It can be easy or perhaps simplistic, to think when we hear of disasters, earthquakes and famines, to stand by and wait to see what happens. But I think the example of the archangel Michael, and the words of the writer of Hebrews, tell us that we must face down the deceptions of the great deceiver (in what ever form they may arise) and must proactively encourage good and loving deeds in all people. 

Today is Remembrance Sunday and we remember with love and sorrow those who lost their lives because of war. But war is not an acceptable disaster, it is not the acceptable answer to danger and sin. Remembrance Sunday is the occasion that prompts us to build peace, to be brought under the rule of heaven, and to encourage, in and for all, good and loving deeds.

Midday Prayers during COP26

Friday 12th November 2021

Let’s seek God with all our heart

Amen. God be our centre.

Let’s seek God with all our soul

Amen. God be our vision.

Let’s seek God with all our mind

Amen. God be our wisdom.

Let’s seek God with all our strength

Amen. God be our souls’ shelter.

(From https://ourcommonprayer.org/2021/08/30/mondays-in-climate-emergency/)

Reading: Teach them to your children, talking about them when you are at home and when you are away, when you lie down and when you rise. Write them on the doorposts of your house and on your gates, so that your days and the days of your children may be multiplied in the land that the Lord swore to your ancestors to give them, as long as the heavens are above the earth. Deuteronomy 11: 19-22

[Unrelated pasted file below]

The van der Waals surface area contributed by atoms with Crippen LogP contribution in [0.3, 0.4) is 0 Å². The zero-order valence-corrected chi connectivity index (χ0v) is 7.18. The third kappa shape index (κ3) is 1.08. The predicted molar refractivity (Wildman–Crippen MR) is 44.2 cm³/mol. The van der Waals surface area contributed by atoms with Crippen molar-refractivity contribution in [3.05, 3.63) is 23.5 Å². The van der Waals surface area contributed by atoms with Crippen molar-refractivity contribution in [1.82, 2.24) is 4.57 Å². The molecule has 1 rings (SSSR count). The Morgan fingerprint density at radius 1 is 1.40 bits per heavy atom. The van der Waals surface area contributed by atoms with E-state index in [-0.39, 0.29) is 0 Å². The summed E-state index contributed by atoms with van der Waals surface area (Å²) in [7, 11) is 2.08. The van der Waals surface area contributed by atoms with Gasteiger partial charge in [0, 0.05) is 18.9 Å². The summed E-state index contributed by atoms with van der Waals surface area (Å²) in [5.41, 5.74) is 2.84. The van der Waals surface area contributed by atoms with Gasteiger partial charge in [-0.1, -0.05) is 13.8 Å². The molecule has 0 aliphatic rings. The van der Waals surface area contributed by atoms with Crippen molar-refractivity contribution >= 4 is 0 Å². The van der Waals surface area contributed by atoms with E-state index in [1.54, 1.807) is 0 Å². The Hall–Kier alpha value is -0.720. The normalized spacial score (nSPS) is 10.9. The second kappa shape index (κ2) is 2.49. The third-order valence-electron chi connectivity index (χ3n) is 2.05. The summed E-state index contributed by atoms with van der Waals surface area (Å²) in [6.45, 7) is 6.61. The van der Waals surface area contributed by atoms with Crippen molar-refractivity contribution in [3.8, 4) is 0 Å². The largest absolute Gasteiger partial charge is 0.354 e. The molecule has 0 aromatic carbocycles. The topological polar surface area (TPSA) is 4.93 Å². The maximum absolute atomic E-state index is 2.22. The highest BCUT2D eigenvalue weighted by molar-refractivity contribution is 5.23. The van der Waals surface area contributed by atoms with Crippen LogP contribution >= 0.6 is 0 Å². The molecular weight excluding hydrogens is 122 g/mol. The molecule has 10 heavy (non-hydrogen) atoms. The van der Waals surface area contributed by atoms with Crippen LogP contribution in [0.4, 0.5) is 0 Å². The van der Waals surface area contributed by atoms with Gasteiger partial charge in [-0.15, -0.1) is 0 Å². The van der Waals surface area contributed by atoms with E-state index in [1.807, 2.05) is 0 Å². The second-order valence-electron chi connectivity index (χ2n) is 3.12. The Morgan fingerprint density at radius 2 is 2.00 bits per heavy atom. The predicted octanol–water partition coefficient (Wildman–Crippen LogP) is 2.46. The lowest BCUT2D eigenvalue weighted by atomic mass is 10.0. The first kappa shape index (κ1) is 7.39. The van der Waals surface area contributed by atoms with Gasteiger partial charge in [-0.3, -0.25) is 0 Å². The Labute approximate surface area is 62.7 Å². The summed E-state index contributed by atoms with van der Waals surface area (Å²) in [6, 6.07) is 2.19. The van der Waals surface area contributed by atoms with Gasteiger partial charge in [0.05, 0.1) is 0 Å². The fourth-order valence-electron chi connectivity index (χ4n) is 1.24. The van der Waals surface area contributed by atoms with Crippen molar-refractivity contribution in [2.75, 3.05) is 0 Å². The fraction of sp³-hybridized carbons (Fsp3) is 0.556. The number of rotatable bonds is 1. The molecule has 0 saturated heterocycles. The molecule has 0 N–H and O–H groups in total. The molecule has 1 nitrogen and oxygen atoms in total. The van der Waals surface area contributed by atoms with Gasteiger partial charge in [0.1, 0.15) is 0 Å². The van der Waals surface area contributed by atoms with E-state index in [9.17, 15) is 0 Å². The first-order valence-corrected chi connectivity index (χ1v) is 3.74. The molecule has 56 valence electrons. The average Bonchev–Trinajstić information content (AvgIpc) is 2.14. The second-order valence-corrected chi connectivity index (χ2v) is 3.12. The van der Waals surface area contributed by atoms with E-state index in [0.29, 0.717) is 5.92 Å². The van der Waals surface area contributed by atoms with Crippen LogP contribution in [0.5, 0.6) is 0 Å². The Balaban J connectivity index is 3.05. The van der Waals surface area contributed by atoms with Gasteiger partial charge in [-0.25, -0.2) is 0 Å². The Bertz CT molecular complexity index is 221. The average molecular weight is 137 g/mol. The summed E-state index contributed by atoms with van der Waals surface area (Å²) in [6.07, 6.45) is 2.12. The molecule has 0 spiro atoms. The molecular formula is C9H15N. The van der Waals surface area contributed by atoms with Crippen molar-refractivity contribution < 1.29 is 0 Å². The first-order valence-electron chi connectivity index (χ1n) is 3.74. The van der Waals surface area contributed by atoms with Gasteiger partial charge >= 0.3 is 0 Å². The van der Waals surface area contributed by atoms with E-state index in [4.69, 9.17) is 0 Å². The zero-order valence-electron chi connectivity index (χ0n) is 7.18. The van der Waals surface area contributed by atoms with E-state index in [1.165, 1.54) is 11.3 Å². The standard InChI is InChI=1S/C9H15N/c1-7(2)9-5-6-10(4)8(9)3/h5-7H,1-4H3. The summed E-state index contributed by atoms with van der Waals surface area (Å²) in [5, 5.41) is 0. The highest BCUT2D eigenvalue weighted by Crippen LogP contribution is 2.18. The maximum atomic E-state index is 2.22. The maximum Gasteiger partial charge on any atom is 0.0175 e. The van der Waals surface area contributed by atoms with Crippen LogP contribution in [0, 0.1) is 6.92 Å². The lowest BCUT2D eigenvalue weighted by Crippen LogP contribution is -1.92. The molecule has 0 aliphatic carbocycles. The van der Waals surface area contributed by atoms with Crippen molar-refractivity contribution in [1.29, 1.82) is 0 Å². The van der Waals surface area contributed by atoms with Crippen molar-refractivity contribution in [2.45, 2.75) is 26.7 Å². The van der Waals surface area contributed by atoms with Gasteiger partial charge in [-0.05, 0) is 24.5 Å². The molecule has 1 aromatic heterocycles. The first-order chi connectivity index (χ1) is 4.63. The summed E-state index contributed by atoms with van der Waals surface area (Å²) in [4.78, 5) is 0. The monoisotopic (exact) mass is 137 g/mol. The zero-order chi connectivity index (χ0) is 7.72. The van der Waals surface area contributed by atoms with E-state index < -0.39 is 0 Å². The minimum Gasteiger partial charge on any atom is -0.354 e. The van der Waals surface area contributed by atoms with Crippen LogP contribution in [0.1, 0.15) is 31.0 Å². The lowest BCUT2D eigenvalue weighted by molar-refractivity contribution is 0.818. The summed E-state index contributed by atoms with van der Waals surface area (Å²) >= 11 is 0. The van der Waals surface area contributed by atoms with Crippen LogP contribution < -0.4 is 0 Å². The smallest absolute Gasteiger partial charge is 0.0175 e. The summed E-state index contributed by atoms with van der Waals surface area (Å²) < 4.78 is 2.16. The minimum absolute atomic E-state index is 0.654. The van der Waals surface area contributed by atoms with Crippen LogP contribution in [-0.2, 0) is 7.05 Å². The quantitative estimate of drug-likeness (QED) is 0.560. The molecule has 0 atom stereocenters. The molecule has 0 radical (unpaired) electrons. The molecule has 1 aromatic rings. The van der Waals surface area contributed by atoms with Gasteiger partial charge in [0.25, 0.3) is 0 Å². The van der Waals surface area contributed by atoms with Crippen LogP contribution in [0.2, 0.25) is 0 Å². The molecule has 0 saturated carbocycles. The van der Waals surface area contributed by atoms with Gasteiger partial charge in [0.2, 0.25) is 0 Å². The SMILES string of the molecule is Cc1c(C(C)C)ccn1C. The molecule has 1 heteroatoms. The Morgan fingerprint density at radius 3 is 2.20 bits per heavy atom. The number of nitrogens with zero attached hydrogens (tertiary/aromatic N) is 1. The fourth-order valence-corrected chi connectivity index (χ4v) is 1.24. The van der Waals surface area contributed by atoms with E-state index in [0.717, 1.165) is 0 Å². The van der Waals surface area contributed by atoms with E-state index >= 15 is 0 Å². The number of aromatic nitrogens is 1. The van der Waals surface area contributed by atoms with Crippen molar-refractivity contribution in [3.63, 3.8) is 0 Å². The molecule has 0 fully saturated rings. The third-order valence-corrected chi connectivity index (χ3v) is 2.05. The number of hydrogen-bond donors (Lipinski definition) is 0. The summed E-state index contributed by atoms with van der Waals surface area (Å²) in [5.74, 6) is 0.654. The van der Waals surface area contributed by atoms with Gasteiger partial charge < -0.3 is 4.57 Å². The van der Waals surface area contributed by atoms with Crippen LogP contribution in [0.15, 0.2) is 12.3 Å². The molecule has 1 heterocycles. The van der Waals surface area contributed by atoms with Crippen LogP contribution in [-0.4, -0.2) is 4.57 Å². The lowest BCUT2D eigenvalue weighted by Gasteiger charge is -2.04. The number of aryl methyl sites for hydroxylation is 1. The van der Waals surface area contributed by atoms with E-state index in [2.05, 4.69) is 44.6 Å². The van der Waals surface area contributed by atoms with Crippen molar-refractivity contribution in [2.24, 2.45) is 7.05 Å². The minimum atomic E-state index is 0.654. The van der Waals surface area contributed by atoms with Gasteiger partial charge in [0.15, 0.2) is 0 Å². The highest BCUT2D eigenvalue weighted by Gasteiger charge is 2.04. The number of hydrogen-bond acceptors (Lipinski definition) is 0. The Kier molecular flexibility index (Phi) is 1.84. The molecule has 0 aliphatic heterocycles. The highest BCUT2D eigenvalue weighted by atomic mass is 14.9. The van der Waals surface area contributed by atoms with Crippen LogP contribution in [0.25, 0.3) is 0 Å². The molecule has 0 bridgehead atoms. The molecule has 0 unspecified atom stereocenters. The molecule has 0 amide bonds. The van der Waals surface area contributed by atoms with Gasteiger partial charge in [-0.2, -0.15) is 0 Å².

On this the eleventh day of COP26 the focus is on our governments as negotiations come to a close, so let us pray:- 

We pray for all the participants,

the decision-makers and the protestors,

the bureaucrats and the prayerful,

influencers and bankers,

for producers and consumers.

May the agreements and the pledges that are made this week

bring justice and confidence 

safety and security for all.

May they be honoured and enacted 

for the wellbeing our world and our futures.

Loving and patient God,

may your will be done.

All: Amen.


Now is the sky blue!

Now is the verge blowsy 

with lady’s lace and buttercups,

and tousle headed  grasses.

The dog rose in the hedge 

the sheep beyond.

The burbling refrain of the curlew, 

the acrobatic swerve of the swift.

All is now, and now, and now!

But tomorrow, next week, next year? 

Merciful God will they still be there?

Will our apathy, 

our slowness to act, 

our aversion to change 

allowed all this 

to be threatened, 

diminished, and 

evicted from life?

Have mercy.

But not just mercy –

rather prod us, prompt us, 

push us into action.

Renew our hearts and minds,

reverse our expectations

so that we change the future 

and once more 

be restorers of creation.

Amen. 

Counting On …

Friday 12th November 2021

Who are we counting on to make a success of the COP26 conference? 

The biggest countries or the smallest? The richest or the poorest? Those with most to offer or those who are most vulnerable?

World leaders? Our politicians? Business leaders? Scientists? Investors and financiers? Charities and NGOs? Faith groups? Youth groups?

Ourselves? Ourselves alone or ourselves as communities?

Who is counting on the success of the conference in order to survive? Small islands? Indigenous peoples? The poor? The disadvantaged? Wildlife? Marine life? Plant life? Forests and woodlands? Glaciers and icecaps? Coral reefs? Alpine meadows? We in the developed countries? The comfortably middle class? Our children and grandchildren?

We are all linked as part of a finely balanced ecological network, where it is one for all and all for one. 

Do look back at past posts for ideas and thoughts about how we can be part of the solution, and do keep in touch as the Green Tau continues to address ecological issues. 

Climate March through London, 6th November 2021